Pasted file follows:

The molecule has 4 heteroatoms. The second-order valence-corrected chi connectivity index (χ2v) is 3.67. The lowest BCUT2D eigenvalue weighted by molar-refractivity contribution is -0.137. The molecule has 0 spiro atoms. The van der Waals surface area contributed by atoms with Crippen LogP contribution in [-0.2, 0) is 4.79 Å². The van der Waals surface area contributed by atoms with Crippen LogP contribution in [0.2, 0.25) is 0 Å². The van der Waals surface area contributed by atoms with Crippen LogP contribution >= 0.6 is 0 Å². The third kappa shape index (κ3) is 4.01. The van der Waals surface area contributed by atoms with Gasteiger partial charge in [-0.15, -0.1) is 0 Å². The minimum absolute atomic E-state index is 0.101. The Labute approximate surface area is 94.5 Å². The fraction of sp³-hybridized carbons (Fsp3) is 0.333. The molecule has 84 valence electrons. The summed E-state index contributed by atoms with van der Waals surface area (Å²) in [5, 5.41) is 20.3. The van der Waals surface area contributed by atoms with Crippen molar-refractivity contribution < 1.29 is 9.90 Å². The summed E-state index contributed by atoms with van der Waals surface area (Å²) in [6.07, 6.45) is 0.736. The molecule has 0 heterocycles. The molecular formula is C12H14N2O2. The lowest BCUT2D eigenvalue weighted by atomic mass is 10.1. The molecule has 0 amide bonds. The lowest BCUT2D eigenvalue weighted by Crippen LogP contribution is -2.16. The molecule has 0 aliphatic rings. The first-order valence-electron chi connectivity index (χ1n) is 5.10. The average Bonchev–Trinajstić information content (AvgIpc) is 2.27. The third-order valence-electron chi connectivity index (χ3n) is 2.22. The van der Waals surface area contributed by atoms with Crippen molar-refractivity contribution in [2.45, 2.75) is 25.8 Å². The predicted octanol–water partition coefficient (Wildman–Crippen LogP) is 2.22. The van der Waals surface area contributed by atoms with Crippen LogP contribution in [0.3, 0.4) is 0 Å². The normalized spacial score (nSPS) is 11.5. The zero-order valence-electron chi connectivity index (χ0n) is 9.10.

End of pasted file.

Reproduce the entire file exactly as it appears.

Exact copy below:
The molecule has 4 heteroatoms. The second-order valence-corrected chi connectivity index (χ2v) is 3.67. The lowest BCUT2D eigenvalue weighted by molar-refractivity contribution is -0.137. The molecule has 0 spiro atoms. The van der Waals surface area contributed by atoms with Crippen LogP contribution in [-0.2, 0) is 4.79 Å². The van der Waals surface area contributed by atoms with Crippen LogP contribution in [0.2, 0.25) is 0 Å². The van der Waals surface area contributed by atoms with Crippen LogP contribution >= 0.6 is 0 Å². The third kappa shape index (κ3) is 4.01. The van der Waals surface area contributed by atoms with Gasteiger partial charge in [-0.15, -0.1) is 0 Å². The minimum absolute atomic E-state index is 0.101. The Labute approximate surface area is 94.5 Å². The fraction of sp³-hybridized carbons (Fsp3) is 0.333. The molecule has 84 valence electrons. The summed E-state index contributed by atoms with van der Waals surface area (Å²) in [5, 5.41) is 20.3. The van der Waals surface area contributed by atoms with Crippen molar-refractivity contribution < 1.29 is 9.90 Å². The summed E-state index contributed by atoms with van der Waals surface area (Å²) in [6.07, 6.45) is 0.736. The molecule has 0 heterocycles. The molecular formula is C12H14N2O2. The lowest BCUT2D eigenvalue weighted by atomic mass is 10.1. The molecule has 0 amide bonds. The lowest BCUT2D eigenvalue weighted by Crippen LogP contribution is -2.16. The molecule has 0 aliphatic rings. The first-order valence-electron chi connectivity index (χ1n) is 5.10. The average Bonchev–Trinajstić information content (AvgIpc) is 2.27. The third-order valence-electron chi connectivity index (χ3n) is 2.22. The van der Waals surface area contributed by atoms with Crippen molar-refractivity contribution in [2.45, 2.75) is 25.8 Å². The predicted octanol–water partition coefficient (Wildman–Crippen LogP) is 2.22. The van der Waals surface area contributed by atoms with Crippen LogP contribution in [0.3, 0.4) is 0 Å². The normalized spacial score (nSPS) is 11.5. The zero-order valence-electron chi connectivity index (χ0n) is 9.10.